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Meet Athena Desai in Cambridge

Today we’d like to introduce you to  Athena Desai.

Athena, can you briefly walk us through your story – how you started and how you got to where you are today.
My favorite image for how I started came up in a Soul Retrieval I did this winter – that of a scrappy little girl, holding a sword that is way too big for her. I started playing piano when I was three years old to keep up with my big sister. My parents were immigrants from India and the Philippines, both doctors and very focused on excellence, success, hard work, high expectations. And there was always a tussle between that old world way, and my new world wandering.

The drive my parents instilled got me to play classical music and learn technique, to practice a lot, play three instruments, join every ensemble/orchestra/chorus there was… and my quiet inner voice pushed me to fill journals with poetry and rambling, experiment with jazz and mind-altering drugs, dive deep into psychedelic rock and soul. And it’s made for a super-rich journey of weaving seemingly divergent influences into a one-size-fits-me tapestry of the core threads that really matter: soul, speaking your truth, bridging worlds.

And while music was always my soundtrack, I’ve had a lot of other odysseys: leaving my hometown for prep school, studying anthropology and living in Cuba in college, working in a prison, infiltrating National Public Radio, becoming a reporter, then a healer in Chinese medicine … it’s been a serpentine path for sure. What brought me to taking music on professionally was a cosmic accident of sorts (I don’t believe in accidents) — just time that opened up in my life, living overseas, when I started playing again. And I got how I didn’t just feel different, I was different. All the parts of me came alive, and I couldn’t say no to that anymore. So I came back to the States, and made a record called “Alchemy of Ashes” that I released this winter. That’s the short of it.

Great, so let’s dig a little deeper into the story – has it been an easy path overall and if not, what were the challenges you’ve had to overcome?
What’s an odyssey without obstacles right — there are always trials along the way. When I’m lucky I remember that they are our teachers, and un-ironically give artists an s*&t ton of material. I do forget this.

Hands down, the biggest obstacles are in my own mind and heart. Doubting my capability that I have anything special to offer or say or sound like. Fearing I’ll always have to do it alone, that I won’t be good enough, that it won’t mean anything to anybody. Also, it’s so uncomfortable for me to really share my feelings, particularly through song, and performance. The writer part of me would rather sit behind closed doors and dive in with a pencil all day, and the performer part of me knows I have to stand up and strike the airwaves, whether on a stage or a radio or screen – and open up the experience. I get super nervous and ungrounded, so every time I play there’s a threshold to cross.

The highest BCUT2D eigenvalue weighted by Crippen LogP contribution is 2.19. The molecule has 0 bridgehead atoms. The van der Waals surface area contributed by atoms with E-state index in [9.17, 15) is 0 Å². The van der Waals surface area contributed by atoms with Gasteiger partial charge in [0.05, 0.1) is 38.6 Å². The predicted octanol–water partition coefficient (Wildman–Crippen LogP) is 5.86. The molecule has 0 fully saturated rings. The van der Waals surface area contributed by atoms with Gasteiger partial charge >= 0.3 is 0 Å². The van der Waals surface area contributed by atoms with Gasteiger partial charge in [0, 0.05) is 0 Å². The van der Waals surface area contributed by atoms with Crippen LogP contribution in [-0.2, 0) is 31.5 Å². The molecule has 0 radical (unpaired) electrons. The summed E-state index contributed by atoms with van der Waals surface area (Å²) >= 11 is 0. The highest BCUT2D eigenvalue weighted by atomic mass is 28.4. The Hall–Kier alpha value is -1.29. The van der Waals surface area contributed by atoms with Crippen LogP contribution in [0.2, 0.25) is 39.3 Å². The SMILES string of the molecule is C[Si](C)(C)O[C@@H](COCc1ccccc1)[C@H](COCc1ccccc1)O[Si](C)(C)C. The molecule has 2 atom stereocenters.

Also I’m a bit slash-backwards on my renaissance integration of music into a patchwork professional life. I’m not a natural entrepreneur, and I struggle to put that energy into my healing work and my music – and I decided to go into singing/songwriting professionally in my 40s. Most people have that hubris in their teens, when they can forgo sleep + reason. Making my debut record took time and money and sacrifice and wrestling all my demons every day, and it was a truly transformational process.

The way I meet my challenges now is through spiritual guidance and radical honesty with myself and my soul. They used to just stop me from playing entirely. Now they’re almost like companions in every situation – from branding and the business end, to each gig, to my vision-setting for the future. I try to give them some voice but remind them I’m driving. And each time they get really loud, it’s an opportunity for healing and evolving that I meet head on.

Athena Desai – what should we know? What do you guys do best? What sets you apart from the competition?
My business is really just me at this point – I do have a publishing company named Bright Eyes Live Publishing that serves as the home base for my rights as a performer and writer. I call my style of music soul grass – it’s somewhere between vintage soul and progressive Americana. And I’d say my “speciality” as a writer, especially in a co-writing situation, is that I can really help plumb the depths of someone else’s feelings, motivation, experience – to hear what’s not being said, and bring that out somehow. Some of that is just me, but also I had a lot of training as a journalist, and now also as a Chinese medical practitioner, to listen on many levels and to follow the journey of the moment to see what we can discover about our own landscapes.

What moment in your career do you look back most fondly on?
Jaw-dropping/pinch-me/blessing/pride — my first professional co-write that I did with one of my oldest and dearest friends ended up on his band’s album, and that album won a Grammy for Bluegrass Album of the Year this year. I barely have words for this – but you must check out the album, it’s called “Laws of Gravity” by the Infamous String dusters… they really are the best of the best. As humans and musicians. And the dobro player, Andy Hall, and I wrote “Vertigo”, the fourth track on the record.

Contact Info:

 Image Credit:
Scarlet Roots/Julianne Lesinski.
Karin Daley.

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